Fortunately this was no impediment for his new-found friends at American International Pictures under Roger Corman, then the King of B movies. Fonda's next two films, The Wild Angels (1966) and the Jack Nicholson-written The Trip (1967), were popular with the youth market, became cult favorites and familiarized Fonda with the basics of 'guerrilla' filmmaking—working extraordinarily cheaply outside the studio system. During a 1967 publicity tour for The Trip , after smoking some grass and drinking some beer in his Toronto hotel room filled with publicity photos he was expected to sign, Fonda kept starring at a publicity still from The Wild Angels of himself and Bruce Dern on a motorcycle, and "I understood immediately just what kind of motorcycle, sex, and drug movie I should make next." Instead of a hundred Hells Angels on their way to a funeral, it would be two bikers in search of America—a reverse Western, heading East. He knew how it would end and, after sketching out the beginning and middle, he called his friend Dennis Hopper and proposed that they both write and star in what would eventually become Easy Rider , with Fonda to produce and Hooper to direct. Writer Terry Southern also made major contributions to the script. Because Fonda had miscalculated when Mardi Gras started, the filmmakers were suddenly forced to film the Mardi Gras sequence first. While filming the graveyard scene where the two leads and their hooker dates (Karen Black and Toni Basil) drop acid, Hooper asked Fonda to climb up onto a statue and ask his mother why she had abandoned him by committing suicide. Fonda objected to using his personal life so publicly, but Hopper won out, and the final scene is quite effective.
Fonda as Wyatt (Captain America) is definitely the film's central character; he is the one who inevitably realizes that he and Billy "blew it," and according to The New York Times he also "embodies an entire culture—its heroes and its myths." Playboy said not since James Dean's Rebel Without a Cause or Brando's The Wild One "has a movie actor so captured the imagination and admiration of a generation." But Fonda's acting is often overlooked because of the much-flashier roles of his two main costars: Hopper as Billy, the ultimate egocentric hippie, and Nicholson as drunken attorney George Hanson, in a performance that would forever establish his film career. In fact, both Hopper (before Easy Rider in Giant , and after in Apocalypse Now , Blue Velvet , and Speed ) and Nicholson (from Five Easy Pieces to As Good As It Gets ) have long had distinguished film careers, while a 1984 Esquire article about Fonda was entitled "The Disappearance of Peter Fonda." It concerned how he had directed a couple films and had appeared in dozens of low-budget and foreign flicks, some of which did quite well ( Dirty Mary, Crazy Larry for example), "and twenty-odd films later I haven't been offered a large-budget movie. Why aren't I offered the good scripts, like my sister."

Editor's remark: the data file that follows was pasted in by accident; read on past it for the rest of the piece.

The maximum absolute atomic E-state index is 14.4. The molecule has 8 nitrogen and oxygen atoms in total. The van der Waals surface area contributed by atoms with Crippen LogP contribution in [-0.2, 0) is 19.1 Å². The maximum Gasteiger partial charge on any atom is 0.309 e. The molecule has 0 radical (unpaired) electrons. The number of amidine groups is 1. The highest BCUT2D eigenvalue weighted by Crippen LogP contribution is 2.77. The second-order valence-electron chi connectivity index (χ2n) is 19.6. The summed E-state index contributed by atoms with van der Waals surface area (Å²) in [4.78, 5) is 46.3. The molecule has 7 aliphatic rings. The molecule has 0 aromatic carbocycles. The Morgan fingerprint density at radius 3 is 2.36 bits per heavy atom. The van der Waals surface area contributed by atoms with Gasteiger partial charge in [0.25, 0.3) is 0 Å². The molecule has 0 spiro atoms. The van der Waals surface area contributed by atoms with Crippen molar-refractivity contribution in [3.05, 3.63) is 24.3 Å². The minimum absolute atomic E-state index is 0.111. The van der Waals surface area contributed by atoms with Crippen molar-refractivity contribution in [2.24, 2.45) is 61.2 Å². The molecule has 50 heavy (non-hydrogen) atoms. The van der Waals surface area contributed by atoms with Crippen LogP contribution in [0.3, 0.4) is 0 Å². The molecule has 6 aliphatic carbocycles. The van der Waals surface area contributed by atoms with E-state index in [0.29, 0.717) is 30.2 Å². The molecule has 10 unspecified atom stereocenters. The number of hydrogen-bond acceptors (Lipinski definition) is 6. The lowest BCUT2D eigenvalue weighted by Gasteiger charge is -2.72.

That good script he hoped for in 1984 turned out to be for a no-budget film released in 1997: Victor Nuñez's Ulee's Gold , the story of a Florida beekeeper with a son in prison, a vanished daughter-inlaw, and two granddaughters living with him with whom he barely connects. The plot begins when his son calls from prison telling Ulee he has to go collect his daughter-in-law, who is being held by two thugs. When Fonda read the script he knew, "This was the role for me. I was this man. The part of Ulee—short for Ulysses—demanded the kind of performance only actors like my father give. They must be played with the lightest touch. As a matter of fact, they must be played by being the part." The New York Times ' Janet Maslin called his performance "quietly astonishing," adding, "It would be accurate but barely adequate to call this the finest work of Mr. Fonda's career. Lionized nearly 30 years ago as the epitome of hip complacency, then dormant for a long while, he emerges here as a figure of unexpected stature." His performance earned him an Oscar nomination and more roles. In Steven Soderbergh's The Limey (1999), Maslin said Fonda played his role "with what seems to be a sense memory of every Hollywood-style rich hipster he ever encountered, which is to say he gets right into the spirit of things." And The New York Times ' Ron Wertheimer claimed that, in the Showtime film The Passion of Ayn Rand (1999), "only Peter Fonda, as Rand's pathetic husband, Frank O'Connor, is really worth watching." One gets the feeling Fonda will at last be given the opportunity to play more roles worth watching.